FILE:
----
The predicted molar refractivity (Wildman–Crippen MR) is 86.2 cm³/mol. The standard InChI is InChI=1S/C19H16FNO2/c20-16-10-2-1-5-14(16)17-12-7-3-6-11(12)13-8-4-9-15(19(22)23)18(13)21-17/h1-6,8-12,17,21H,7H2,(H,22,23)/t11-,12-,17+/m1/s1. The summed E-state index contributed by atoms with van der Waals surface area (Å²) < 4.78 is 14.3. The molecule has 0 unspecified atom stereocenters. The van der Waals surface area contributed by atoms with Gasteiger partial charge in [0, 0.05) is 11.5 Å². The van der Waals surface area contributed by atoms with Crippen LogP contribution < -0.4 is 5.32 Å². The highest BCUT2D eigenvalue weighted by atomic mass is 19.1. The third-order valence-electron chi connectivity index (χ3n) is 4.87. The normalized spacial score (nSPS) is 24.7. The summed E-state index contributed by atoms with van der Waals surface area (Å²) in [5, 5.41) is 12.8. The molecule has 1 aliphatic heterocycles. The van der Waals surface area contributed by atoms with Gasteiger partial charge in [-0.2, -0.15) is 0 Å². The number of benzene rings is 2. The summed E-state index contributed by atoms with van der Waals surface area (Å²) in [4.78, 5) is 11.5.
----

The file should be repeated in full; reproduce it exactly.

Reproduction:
The predicted molar refractivity (Wildman–Crippen MR) is 86.2 cm³/mol. The standard InChI is InChI=1S/C19H16FNO2/c20-16-10-2-1-5-14(16)17-12-7-3-6-11(12)13-8-4-9-15(19(22)23)18(13)21-17/h1-6,8-12,17,21H,7H2,(H,22,23)/t11-,12-,17+/m1/s1. The summed E-state index contributed by atoms with van der Waals surface area (Å²) < 4.78 is 14.3. The molecule has 0 unspecified atom stereocenters. The van der Waals surface area contributed by atoms with Gasteiger partial charge in [0, 0.05) is 11.5 Å². The van der Waals surface area contributed by atoms with Crippen LogP contribution < -0.4 is 5.32 Å². The highest BCUT2D eigenvalue weighted by atomic mass is 19.1. The third-order valence-electron chi connectivity index (χ3n) is 4.87. The normalized spacial score (nSPS) is 24.7. The summed E-state index contributed by atoms with van der Waals surface area (Å²) in [5, 5.41) is 12.8. The molecule has 1 aliphatic heterocycles. The van der Waals surface area contributed by atoms with Gasteiger partial charge in [-0.2, -0.15) is 0 Å². The number of benzene rings is 2. The summed E-state index contributed by atoms with van der Waals surface area (Å²) in [4.78, 5) is 11.5.